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excerpt from the Interview with NATALIA PAYNE

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Date and Place of Birth:  Sept. 28,1980, Toronto, Ont. Canada a
Date of Interview:   June 17, 2021
Place of Interview: Toronto, Ontario, Canada
Length of Interview: 1 hour and 15 minutes
Interviewer: Ariadna Ochrymovych
Language: English


Interviewer: do you consider yourself Ukrainian, Ukrainian Canadian, Ukrainian American, American Canadian?

Natalia: I think I would consider myself Ukrainian Canadian or Ukrainian American, I haven’t actually ever said Ukrainian American but I would consider myself a Ukrainian Canadian. I think I'm a Canadian,  I was born in Canada and my cultural background is Ukrainian and that feels like an important component of the type of Canadian I am and I would say the same is true as an American. Well actually in the States I think I would say I'm Canadian  but my family background is Ukrainian or that my mother’s family background is Ukrainian.

Interviewer: Where did you attend college?

Natalia: I went to Yale University and I actually did study Ukrainian at Yale. I've always felt a little bit of a misfit Ukrainian, I grew up very immersed in the culture but I didn't do a lot of the things that it seemed my Ukrainian peers were doing like being in Plast* or being in organized dance groups. I did a lot of Ukrainian dance but I was doing it with a motley crew of people who had left Virsky** and wound up in Toronto. I felt like I was engaged in the culture but I wasn't doing it the way other people were doing it and then at Yale I discovered that there was a Ukrainian language class taught by Professor Helena who, I think, is now teaching at Harvard but she had a little group students that would meet in a basement and so I took her class which was interesting and also very humbling…… we were learning Ukrainian from a book and I had no idea what the genitive case of a noun was.  I never thought about Ukrainian that way, it was just what I spoke with my grandparents. I can read and write Ukrainian but I'm a slow reader…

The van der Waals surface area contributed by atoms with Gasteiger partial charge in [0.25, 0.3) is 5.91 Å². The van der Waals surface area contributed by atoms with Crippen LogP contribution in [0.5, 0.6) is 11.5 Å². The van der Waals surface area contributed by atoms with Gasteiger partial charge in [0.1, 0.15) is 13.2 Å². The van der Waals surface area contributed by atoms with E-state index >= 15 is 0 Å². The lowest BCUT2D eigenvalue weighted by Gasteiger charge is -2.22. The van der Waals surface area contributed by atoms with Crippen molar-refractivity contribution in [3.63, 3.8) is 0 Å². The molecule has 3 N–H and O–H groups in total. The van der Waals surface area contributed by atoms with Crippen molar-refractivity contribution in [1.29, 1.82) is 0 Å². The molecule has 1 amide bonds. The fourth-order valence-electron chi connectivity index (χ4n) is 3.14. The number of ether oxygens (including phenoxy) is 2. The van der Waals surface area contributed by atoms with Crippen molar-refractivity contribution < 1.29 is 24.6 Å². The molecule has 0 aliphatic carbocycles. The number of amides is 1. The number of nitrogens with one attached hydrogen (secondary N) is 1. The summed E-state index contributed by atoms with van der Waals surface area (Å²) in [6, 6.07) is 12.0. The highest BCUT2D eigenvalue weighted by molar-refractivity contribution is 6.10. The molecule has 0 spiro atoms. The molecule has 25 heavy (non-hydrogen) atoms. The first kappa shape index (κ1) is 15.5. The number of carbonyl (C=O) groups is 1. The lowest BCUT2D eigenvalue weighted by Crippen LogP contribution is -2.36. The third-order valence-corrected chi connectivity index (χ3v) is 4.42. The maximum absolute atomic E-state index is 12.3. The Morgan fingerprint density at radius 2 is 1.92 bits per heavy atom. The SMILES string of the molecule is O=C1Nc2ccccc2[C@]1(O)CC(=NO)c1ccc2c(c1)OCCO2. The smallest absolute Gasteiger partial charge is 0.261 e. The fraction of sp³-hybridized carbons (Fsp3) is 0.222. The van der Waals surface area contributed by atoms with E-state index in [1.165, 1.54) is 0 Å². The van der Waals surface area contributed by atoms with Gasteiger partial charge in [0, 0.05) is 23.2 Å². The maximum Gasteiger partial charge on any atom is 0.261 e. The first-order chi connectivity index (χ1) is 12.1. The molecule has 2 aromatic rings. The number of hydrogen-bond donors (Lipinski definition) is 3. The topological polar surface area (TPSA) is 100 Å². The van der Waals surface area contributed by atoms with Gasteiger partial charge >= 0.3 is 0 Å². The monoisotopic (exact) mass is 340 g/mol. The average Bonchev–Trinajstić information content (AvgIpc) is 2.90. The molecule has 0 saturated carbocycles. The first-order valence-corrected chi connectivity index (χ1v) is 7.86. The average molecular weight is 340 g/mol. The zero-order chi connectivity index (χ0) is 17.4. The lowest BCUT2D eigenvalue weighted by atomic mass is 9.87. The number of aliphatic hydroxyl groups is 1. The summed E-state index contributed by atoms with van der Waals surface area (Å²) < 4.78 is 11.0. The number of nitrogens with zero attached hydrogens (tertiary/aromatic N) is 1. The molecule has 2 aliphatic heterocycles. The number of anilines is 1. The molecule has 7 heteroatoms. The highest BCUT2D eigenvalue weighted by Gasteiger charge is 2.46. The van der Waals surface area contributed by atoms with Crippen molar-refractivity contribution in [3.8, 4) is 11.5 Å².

But I had that experience and then I was also part of the Yale Slavic women's chorus in my last year at Yale so we had a repertoire of songs from all over Eastern Europe but we had a few Ukrainian songs so I felt like I got to express my Ukrainian heritage there as well.

Interviewer: Do you know any family traditions, jokes, stories?

Natalia: My whole childhood was based on Ukrainian stories, Ukrainian jokes, Ukrainian songs and especially Ukrainian visual art. My grandmother is one of the foremost artists on pysanky (Ukrainian Easter eggs). She passed away over a year ago but she exhibited her eggs at lots of international fairs. I think she exhibited her eggs at Bill Clinton's pre-inauguration. She was considered a foremost expert on pysanky.

And one of the things that we always did with my grandparents was make up this kit, that was just one of the activities at Baba and Dido’s*** house because there was always pysanky stuff out.

I’ve always also felt that the landscape of Ukraine that I see depicted in the more representational Ukrainian artwork, that I hear described in Shevchenko’s poetry or that I hear about in folk songs always seem to celebrate the natural world and the abundance of the harvest, the beauty of nature, the beauty of birds. To me it feels like a culture that’s very rooted in a deep appreciation of the natural world and an appreciation of its beauty and also it's mystery.

Interviewer: How did your father feel about all these traditions?

Natalia: I don't know if  sacrifice is the right word but he must've felt a bit left out at times, with the three of us sort of speaking in Ukrainian and then switching languages when he walked into the room. But he's always been very supportive of our practising all of these traditions. He's always really loved and respected my mother’s family so I think he was interested and curious about it even though it didn't totally apply to him. There's parts of it he likes less than others. I think he's not a big fan of kutya**** but he does love the Easter traditional lunch so I think he's been a good sport and it's a question I ask myself. I'm not married but I'm dating someone who is a non-Ukrainian and it's an interesting thing to contemplate because I think I took it for granted as a child. A lot of people in my situation weren't learning to speak Ukrainian and weren't necessarily immersed in the culture and the art to the degree that I was fortunate to be. So I would have to ask him but my experience was that he's been very accepting and willing to go along with it.

Interviewer: Did your mother insist that you speak Ukrainian when you were with her?

Natalia: Yes, absolutely my mother would pretend not to understand my brother and I if we spoke to her in English which was very annoying because we knew she understood.

* Ukrainian Scouting Organization
** Renowned Ukrainian Dance choreographer
*** Grandmother and Grandfather
**** traditional Ukrainian Christmas desert